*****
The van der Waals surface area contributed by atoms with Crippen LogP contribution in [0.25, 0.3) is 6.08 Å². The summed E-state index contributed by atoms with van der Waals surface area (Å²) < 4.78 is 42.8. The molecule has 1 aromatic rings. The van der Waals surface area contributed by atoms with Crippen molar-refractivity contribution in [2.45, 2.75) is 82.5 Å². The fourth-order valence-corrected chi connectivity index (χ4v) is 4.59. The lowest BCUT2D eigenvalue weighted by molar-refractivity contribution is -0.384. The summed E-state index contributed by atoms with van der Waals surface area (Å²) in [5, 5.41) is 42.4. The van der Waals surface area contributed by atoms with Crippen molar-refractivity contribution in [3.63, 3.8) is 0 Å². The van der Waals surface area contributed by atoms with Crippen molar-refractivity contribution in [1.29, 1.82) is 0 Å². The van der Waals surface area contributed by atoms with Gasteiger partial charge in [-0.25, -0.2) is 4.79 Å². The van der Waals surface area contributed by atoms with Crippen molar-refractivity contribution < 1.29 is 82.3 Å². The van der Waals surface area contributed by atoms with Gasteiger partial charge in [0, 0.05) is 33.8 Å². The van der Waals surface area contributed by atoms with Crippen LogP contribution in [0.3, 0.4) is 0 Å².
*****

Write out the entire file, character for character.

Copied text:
The van der Waals surface area contributed by atoms with Crippen LogP contribution in [0.25, 0.3) is 6.08 Å². The summed E-state index contributed by atoms with van der Waals surface area (Å²) < 4.78 is 42.8. The molecule has 1 aromatic rings. The van der Waals surface area contributed by atoms with Crippen molar-refractivity contribution in [2.45, 2.75) is 82.5 Å². The fourth-order valence-corrected chi connectivity index (χ4v) is 4.59. The lowest BCUT2D eigenvalue weighted by molar-refractivity contribution is -0.384. The summed E-state index contributed by atoms with van der Waals surface area (Å²) in [5, 5.41) is 42.4. The van der Waals surface area contributed by atoms with Crippen molar-refractivity contribution in [3.63, 3.8) is 0 Å². The van der Waals surface area contributed by atoms with Crippen molar-refractivity contribution in [1.29, 1.82) is 0 Å². The van der Waals surface area contributed by atoms with Gasteiger partial charge in [-0.25, -0.2) is 4.79 Å². The van der Waals surface area contributed by atoms with Crippen molar-refractivity contribution < 1.29 is 82.3 Å². The van der Waals surface area contributed by atoms with Gasteiger partial charge in [0, 0.05) is 33.8 Å². The van der Waals surface area contributed by atoms with Crippen LogP contribution in [0.3, 0.4) is 0 Å².